Tuesday, March 6, 2012


I originally wrote this article for the Tourette Syndrome Association Georgia Chapter's monthly newsletter a few months back.  I've made a few changes, but it's mostly written as it was in the newsletter.  This is the follow-up to my previous post, which was also written originally for the newsletter. I will share more of the articles in the near future. 


As I took clothes out of the washing machine tonight, I discovered two heads to Lego men had fallen out of a pocket and were stuck in the rubber liner of our washing machine.  It’s such an unusual find, but it’s also one that brings back memories.  The Lego heads, which I’m sure belonged to my youngest son, Little Man, have yet to be missed by my children.  That wouldn’t have been the case if they’d belonged to Monster Man when he was little.
                Most kids carry around a lovey of some sort for at least a short period of time in their lives.  When I think of loveys, I usually think of blankies, baby dolls, or teddy bears.  Monster Man, however, formed an attachment with an object that many people thought was crazy.  If you’ve ever seen Toy Story, you know that Buzz Lightyear loses his arm in one scene.  When Monster Man asked for a Toy Story Play-doh kit when he was little, I thought nothing of it.  When he ripped off the arm of the included Buzz Lightyear doll, I must admit I was a little concerned, but I did find it amusing… until he grew attached to Buzz Lightyear’s arm.
                The arm couldn’t have been more than an inch and a half in length, and was very narrow.  It was something that could easily be misplaced, and it often did when the kids would play in their playroom, emptying their toy box onto the floor and burying Buzz Lightyear’s arm in the process.  When toys were put up afterward, the arm would often get tossed into the toy box along with the other toys.  It wouldn’t present a real problem until Monster Man decided he needed the arm, usually at bedtime, and we’d begin a frantic search to find the missing arm.  There were even times that he’d wake up in the middle of the night to find Buzz Lightyear’s arm was no longer under his pillow, and we’d have to search in, under, and around his bed until the arm was found before Monster Man would drift off to sleep again.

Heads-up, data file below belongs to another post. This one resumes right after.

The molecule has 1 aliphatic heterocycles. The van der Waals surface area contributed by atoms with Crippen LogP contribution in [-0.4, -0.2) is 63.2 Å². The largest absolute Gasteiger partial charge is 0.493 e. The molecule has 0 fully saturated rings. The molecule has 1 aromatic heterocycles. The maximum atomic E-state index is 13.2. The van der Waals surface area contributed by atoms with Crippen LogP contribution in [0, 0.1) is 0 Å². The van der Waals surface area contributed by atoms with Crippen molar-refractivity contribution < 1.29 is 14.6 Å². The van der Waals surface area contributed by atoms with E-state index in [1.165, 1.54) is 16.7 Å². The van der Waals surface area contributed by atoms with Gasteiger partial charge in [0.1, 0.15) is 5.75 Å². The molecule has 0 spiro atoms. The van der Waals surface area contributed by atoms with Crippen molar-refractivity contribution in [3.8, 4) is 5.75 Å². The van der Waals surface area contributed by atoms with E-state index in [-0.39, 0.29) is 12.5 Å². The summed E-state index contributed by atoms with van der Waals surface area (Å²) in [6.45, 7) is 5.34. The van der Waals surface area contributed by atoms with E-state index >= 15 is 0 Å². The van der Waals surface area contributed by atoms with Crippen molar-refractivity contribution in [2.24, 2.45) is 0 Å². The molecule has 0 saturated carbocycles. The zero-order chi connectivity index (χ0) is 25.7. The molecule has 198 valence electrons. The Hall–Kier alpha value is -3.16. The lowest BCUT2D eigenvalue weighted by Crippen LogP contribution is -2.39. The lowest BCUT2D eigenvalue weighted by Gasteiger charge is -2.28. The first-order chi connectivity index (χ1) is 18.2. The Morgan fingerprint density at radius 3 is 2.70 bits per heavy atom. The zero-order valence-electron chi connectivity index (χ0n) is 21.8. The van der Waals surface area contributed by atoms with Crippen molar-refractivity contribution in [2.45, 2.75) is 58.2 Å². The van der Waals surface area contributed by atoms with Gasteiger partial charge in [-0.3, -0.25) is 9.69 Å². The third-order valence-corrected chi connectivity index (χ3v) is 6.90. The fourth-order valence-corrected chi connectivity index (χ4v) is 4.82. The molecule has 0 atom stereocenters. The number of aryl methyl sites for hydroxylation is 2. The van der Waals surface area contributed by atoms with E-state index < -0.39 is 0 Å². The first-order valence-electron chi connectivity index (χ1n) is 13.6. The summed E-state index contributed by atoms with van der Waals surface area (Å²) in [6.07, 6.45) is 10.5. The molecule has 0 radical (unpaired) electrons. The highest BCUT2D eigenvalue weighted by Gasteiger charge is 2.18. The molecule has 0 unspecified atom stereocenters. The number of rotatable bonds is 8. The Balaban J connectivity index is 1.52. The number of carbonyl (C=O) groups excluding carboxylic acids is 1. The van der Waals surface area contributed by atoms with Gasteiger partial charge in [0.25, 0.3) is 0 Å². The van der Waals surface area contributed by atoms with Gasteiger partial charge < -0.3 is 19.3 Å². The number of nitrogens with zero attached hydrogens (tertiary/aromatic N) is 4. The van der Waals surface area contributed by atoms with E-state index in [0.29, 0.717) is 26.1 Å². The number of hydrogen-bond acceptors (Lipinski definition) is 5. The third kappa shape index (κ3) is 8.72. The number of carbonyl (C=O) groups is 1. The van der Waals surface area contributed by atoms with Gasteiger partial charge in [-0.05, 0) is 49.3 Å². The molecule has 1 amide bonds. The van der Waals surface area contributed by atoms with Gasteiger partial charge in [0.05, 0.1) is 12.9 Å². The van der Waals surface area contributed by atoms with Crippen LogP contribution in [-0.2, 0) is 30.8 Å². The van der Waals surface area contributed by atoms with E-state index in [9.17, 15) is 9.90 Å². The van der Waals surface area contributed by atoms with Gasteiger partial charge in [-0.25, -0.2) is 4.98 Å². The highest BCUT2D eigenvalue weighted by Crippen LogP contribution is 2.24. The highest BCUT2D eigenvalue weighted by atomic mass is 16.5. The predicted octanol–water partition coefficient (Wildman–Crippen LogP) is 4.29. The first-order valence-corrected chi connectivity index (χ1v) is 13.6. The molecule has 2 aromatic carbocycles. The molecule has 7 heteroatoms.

I’ve heard other people talk about having a back-up doll/teddy/blanket in case their child’s beloved lovey was to disappear.  I couldn’t see any way of having a back-up Buzz Lightyear arm, short of buying a whole other Toy Story Play-doh kit and breaking the arm off that one.  That’s exactly what we ended up doing about six months after the original kit was bought.  Buzz Lightyear’s arm ended up in the mouth of one of our puppies, and the arm lost that particular battle.  By that time, the Toy Story Play-doh kit was hard to find, too, and we ended up in an extensive search for a replacement before finally finding one and letting Monster Man do the honors of breaking Buzz Lightyear’s arm free.  Thankfully, he decided a month or so after that to let the Buzz Lightyear arm go, and he moved on to bigger and better things.
                During the time that Monster Man was attached to Buzz Lightyear’s arm, I often heard people refer to his attachment as an “obsession”.  At the time, I brushed it off and just counted it as being compared to any other lovey a child has, only an odd choice for a lovey.  I didn’t give the word “obsession” much thought until after Monster Man’s diagnosis of Tourette Syndrome.  In reading about Tourette Syndrome, I discovered that obsession was usually used in terms of OCD, but that there are some reported cases of obsession with objects, subjects, etc.  Perhaps, in the long run, we’ll discover that there really was more to this unusual lovey than we realized way back then.

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